Updates & uplifting tales
Department Dish: Caterpillars and Children (or the Humane Education Department)
by Robin Russell
“Teaching a child not to step on a caterpillar is as valuable to the child as it is to the caterpillar.” – Bradley Miller
Kelsey San Buenaventura, humane education manager, includes that in her email signature and says, “Isn’t that a perfect explanation of our department and mission?” Kelsey, Katherine Frank and Kyle Warner, community educators, along with 45 volunteers deliver the message of respect for all animals in a wide variety of programs to school students and community groups of all ages, either in schools, at meeting places or in our shelters. Most programs are provided at no charge, with the exception of our youth camps and clubs, which have a nominal fee.
The programs are of three types: Day Programs, Extended Programs and Community Programs. For the details on these programs, pick up the Dumb Friends League brochure “Learning for All Ages” or click on the Learning Programs link.
A lot of these programs are aimed at those too young to volunteer at the Dumb Friends League. We know a lot of young people love animals, and through Humane Education programs, they can learn how to be advocates for animals or get introduced to the responsibilities and rewards of volunteering. Some programs offer hands-on service projects to benefit homeless pets waiting for adoption.
The impact of these programs is great. In FY16, the Humane Education Department presented 826 programs that reached 23, 976 adults and children. When asked for a favorite story about the impact of the programs, Kelsey told of a particular lesson, “Too Many Pets, Not Enough Homes: Overpopulation” the team taught in a low-income neighborhood. In a game, the children learn about the importance of spaying and neutering and are told about our mobile spay and neuter units. When the children returned from winter break, one of them told Kelsey she’d asked her parents to get their dog spayed, but they told her they couldn’t afford even the discounted cost plus Christmas presents. The little girl decided to forego presents that year and get her dog spayed.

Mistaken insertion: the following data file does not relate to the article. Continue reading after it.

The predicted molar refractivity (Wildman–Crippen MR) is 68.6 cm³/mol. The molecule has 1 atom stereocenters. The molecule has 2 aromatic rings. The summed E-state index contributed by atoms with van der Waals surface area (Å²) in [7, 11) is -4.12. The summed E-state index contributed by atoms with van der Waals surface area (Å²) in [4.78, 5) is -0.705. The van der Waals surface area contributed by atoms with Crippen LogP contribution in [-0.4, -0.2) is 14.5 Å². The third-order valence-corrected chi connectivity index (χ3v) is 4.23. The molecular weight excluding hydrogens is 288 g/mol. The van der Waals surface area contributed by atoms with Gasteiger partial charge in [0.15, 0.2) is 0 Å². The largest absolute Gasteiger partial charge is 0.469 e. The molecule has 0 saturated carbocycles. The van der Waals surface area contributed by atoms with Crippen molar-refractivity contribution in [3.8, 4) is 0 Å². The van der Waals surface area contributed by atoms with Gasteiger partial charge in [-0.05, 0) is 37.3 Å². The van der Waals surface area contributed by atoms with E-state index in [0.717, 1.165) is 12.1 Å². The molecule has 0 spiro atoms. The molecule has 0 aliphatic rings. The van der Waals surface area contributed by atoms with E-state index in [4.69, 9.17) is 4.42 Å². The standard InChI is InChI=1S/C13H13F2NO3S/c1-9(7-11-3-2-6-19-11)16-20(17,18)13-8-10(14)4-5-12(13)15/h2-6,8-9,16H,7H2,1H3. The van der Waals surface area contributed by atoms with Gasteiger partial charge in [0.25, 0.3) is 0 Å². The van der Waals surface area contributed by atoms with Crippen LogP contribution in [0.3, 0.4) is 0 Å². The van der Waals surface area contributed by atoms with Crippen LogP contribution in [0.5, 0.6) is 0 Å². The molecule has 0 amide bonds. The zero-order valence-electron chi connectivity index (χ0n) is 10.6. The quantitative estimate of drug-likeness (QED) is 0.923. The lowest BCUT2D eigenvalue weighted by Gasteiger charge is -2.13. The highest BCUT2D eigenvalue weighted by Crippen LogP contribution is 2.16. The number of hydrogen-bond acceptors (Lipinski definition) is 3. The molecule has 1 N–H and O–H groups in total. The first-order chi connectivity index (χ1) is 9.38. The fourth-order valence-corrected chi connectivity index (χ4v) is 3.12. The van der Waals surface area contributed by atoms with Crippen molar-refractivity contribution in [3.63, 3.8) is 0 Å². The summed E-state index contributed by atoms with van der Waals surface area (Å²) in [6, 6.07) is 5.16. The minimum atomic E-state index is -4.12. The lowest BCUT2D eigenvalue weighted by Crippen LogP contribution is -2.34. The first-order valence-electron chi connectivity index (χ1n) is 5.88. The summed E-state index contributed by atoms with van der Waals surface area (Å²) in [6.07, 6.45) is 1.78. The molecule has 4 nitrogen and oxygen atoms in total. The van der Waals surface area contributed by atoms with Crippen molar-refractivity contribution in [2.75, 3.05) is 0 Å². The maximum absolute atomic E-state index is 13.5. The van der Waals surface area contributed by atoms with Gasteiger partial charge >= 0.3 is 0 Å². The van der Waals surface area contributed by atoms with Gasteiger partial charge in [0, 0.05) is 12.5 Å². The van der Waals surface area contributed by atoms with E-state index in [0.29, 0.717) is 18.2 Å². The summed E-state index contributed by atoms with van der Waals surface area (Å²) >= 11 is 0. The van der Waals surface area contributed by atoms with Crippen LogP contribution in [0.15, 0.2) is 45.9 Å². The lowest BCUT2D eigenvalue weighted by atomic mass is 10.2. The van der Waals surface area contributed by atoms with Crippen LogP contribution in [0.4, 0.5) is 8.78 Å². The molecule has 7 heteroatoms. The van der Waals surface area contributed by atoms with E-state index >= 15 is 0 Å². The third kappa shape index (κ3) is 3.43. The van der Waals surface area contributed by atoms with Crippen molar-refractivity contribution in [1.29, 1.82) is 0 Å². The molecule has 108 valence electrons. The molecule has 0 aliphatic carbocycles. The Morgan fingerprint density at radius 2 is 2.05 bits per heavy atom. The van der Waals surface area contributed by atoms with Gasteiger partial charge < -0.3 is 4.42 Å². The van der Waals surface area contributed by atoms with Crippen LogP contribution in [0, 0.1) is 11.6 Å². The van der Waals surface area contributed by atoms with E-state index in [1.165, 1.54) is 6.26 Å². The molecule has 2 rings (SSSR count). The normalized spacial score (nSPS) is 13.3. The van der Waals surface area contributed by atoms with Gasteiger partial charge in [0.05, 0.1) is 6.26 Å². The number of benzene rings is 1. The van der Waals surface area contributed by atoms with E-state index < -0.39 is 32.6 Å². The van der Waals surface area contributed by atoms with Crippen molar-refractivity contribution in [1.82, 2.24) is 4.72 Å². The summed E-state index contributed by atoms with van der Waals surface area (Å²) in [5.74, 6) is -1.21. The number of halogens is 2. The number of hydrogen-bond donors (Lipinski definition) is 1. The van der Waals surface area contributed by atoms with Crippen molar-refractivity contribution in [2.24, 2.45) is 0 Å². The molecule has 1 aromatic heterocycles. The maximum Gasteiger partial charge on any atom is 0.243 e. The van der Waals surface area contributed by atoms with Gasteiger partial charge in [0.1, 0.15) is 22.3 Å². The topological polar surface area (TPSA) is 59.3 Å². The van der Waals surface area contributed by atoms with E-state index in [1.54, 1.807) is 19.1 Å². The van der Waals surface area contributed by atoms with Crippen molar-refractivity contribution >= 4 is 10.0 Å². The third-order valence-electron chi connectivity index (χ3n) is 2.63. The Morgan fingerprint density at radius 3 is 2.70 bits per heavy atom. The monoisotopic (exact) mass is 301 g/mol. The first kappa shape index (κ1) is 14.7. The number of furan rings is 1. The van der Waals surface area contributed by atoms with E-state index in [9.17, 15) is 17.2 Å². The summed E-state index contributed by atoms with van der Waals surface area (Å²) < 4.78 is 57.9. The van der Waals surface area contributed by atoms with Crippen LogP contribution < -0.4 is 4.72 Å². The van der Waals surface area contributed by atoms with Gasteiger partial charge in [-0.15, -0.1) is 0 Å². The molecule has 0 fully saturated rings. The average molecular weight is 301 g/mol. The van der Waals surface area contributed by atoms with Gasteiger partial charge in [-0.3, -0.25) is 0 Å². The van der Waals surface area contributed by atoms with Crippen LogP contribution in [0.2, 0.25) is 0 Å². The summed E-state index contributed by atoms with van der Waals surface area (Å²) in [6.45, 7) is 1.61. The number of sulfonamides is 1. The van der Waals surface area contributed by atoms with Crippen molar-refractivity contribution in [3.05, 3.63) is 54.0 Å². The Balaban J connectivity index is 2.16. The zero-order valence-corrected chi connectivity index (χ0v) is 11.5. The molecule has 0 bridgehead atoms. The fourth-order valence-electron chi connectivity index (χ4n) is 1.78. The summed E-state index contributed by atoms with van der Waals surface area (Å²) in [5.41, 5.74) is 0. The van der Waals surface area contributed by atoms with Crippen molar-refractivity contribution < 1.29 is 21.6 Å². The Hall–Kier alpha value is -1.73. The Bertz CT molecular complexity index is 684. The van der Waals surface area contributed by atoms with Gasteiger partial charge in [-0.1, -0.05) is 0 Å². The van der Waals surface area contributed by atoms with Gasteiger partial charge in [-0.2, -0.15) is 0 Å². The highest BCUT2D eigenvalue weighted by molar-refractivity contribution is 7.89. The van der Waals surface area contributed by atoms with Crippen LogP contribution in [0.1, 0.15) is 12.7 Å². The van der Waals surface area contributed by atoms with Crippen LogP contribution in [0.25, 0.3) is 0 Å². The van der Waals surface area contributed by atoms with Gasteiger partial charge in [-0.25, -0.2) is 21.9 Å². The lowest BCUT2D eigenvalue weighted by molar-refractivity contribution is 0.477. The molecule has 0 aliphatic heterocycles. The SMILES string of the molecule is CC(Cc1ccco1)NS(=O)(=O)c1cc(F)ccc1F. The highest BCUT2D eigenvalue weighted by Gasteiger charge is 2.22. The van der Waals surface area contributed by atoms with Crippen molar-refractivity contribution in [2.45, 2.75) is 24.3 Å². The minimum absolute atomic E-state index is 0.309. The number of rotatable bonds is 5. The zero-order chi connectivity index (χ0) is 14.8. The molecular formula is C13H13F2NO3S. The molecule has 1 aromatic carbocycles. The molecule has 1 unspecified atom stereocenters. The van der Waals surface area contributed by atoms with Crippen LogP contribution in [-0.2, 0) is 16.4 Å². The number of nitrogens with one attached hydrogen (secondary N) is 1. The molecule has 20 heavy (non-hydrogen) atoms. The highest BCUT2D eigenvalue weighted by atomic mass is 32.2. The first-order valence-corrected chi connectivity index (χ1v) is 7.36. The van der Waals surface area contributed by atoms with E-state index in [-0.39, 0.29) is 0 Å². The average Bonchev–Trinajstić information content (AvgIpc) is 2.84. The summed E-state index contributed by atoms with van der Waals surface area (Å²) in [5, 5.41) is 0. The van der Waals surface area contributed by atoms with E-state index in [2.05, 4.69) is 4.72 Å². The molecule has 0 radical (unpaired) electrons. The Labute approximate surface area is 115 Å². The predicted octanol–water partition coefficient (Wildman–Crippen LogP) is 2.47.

Kelsey said it’s hard to measure their success in Humane Education. They just have to hope that in 20 years the children they’re teaching now will make the decisions to have their pets spayed and neutered and adopt deserving pets from animal shelters.